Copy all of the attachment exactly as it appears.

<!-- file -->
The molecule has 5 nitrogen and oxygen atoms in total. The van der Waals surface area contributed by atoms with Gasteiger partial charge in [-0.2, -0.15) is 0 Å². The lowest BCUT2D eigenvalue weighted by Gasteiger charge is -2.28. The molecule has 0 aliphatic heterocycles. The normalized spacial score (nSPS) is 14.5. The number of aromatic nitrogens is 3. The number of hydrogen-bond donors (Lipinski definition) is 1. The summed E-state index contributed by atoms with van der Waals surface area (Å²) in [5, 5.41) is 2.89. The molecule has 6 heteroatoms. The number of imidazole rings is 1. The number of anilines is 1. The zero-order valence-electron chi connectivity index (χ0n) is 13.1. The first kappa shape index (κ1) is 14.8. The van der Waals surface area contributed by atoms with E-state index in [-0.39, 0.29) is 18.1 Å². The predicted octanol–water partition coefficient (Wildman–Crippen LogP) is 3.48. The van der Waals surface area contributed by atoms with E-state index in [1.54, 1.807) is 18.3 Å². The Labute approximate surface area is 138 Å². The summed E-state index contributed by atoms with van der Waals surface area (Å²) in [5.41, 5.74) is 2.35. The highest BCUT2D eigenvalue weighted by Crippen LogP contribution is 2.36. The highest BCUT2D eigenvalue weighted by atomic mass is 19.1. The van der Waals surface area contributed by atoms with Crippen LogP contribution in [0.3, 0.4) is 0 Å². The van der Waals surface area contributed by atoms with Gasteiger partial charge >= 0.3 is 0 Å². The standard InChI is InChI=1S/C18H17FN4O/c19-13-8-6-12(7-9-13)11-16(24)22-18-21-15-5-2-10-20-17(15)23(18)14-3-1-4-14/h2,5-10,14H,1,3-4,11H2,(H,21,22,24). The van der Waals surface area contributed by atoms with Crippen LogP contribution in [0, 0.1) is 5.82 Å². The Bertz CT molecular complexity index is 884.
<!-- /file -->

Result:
The molecule has 5 nitrogen and oxygen atoms in total. The van der Waals surface area contributed by atoms with Gasteiger partial charge in [-0.2, -0.15) is 0 Å². The lowest BCUT2D eigenvalue weighted by Gasteiger charge is -2.28. The molecule has 0 aliphatic heterocycles. The normalized spacial score (nSPS) is 14.5. The number of aromatic nitrogens is 3. The number of hydrogen-bond donors (Lipinski definition) is 1. The summed E-state index contributed by atoms with van der Waals surface area (Å²) in [5, 5.41) is 2.89. The molecule has 6 heteroatoms. The number of imidazole rings is 1. The number of anilines is 1. The zero-order valence-electron chi connectivity index (χ0n) is 13.1. The first kappa shape index (κ1) is 14.8. The van der Waals surface area contributed by atoms with E-state index in [-0.39, 0.29) is 18.1 Å². The predicted octanol–water partition coefficient (Wildman–Crippen LogP) is 3.48. The van der Waals surface area contributed by atoms with E-state index in [1.54, 1.807) is 18.3 Å². The Labute approximate surface area is 138 Å². The summed E-state index contributed by atoms with van der Waals surface area (Å²) in [5.41, 5.74) is 2.35. The highest BCUT2D eigenvalue weighted by Crippen LogP contribution is 2.36. The highest BCUT2D eigenvalue weighted by atomic mass is 19.1. The van der Waals surface area contributed by atoms with Crippen LogP contribution in [0.3, 0.4) is 0 Å². The van der Waals surface area contributed by atoms with Gasteiger partial charge >= 0.3 is 0 Å². The standard InChI is InChI=1S/C18H17FN4O/c19-13-8-6-12(7-9-13)11-16(24)22-18-21-15-5-2-10-20-17(15)23(18)14-3-1-4-14/h2,5-10,14H,1,3-4,11H2,(H,21,22,24). The van der Waals surface area contributed by atoms with Crippen LogP contribution in [0, 0.1) is 5.82 Å². The Bertz CT molecular complexity index is 884.